JOHANNESBURG - South Africa's department of environmental affairs (DEA) said on Wednesday it was working with the Free State department of economic, small business development, tourism and environmental affairs as well as local and district municipalities in the Goldfields area to eradicate and stop the spread of red swamp crayfish, an alien and highly invasive species.
It said aquatic scientist Dr. Leon Barkhuizen, acting on a tip-off from a member of the public in Welkom, had discovered a large population of the crayfish, whose scientific name is Procambarus clarkia, in a dam in the Free State Goldfields.
The identification of the species was confirmed by Professor Linda Basson from the department of Zoology and Entomology at the University of the Free State.
"The reason for the presence of this alien and highly invasive species in the dam is not clear, but anecdotal reports indicate that it might have been released by members of the public," the DEA said.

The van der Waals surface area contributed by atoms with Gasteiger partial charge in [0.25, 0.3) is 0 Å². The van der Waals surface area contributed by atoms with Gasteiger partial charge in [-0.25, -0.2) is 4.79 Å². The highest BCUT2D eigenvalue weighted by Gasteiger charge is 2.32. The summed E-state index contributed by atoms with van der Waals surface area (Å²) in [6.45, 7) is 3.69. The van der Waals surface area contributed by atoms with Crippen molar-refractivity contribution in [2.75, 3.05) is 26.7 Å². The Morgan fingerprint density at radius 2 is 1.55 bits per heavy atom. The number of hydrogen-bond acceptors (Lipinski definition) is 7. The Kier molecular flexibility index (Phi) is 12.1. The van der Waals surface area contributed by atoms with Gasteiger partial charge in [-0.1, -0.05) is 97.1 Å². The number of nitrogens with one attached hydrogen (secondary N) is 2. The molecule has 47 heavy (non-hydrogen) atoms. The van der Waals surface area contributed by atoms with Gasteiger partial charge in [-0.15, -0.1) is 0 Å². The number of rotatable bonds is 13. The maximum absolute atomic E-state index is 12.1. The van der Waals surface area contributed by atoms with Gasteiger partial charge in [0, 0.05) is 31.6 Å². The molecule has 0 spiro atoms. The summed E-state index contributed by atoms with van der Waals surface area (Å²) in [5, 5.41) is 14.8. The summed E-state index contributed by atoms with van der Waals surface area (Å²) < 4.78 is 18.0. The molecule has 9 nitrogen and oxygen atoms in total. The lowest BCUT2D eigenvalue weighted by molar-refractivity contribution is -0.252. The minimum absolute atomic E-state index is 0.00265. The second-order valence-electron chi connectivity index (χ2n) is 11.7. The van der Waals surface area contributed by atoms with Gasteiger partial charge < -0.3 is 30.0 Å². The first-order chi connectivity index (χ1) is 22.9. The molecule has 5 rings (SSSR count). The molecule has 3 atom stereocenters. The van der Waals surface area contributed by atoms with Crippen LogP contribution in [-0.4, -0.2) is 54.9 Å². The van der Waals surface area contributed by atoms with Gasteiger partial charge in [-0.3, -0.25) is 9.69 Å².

Freshwater crayfish do not naturally occur in Africa and a large number of the species occur in Europe, America and Australia.
The red swamp crayfish, also known as the Louisiana crayfish, that was discovered in the Goldfields is indigenous to northern Mexico and south-east United States.
The species has spread throughout the world, mostly for aquaculture purposes and the pet shop trade.
In many countries the red swamp crayfish has escaped into natural environments where it has decimated indigenous crayfish species and other aquatic organisms and caused irreparable damage to aquatic systems.
In South Africa, red swamp crayfish have been listed as prohibited freshwater invertebrates and a permit to possess them in the country may not be issued. Those found in possession of the crayfish can be fined up to R10 million and/or face a prison sentence upon conviction.
"Various meetings and onsite inspections will be done in the next coming weeks to determine the exact extent of this invasion," the DEA said.
- African News Agency (ANA)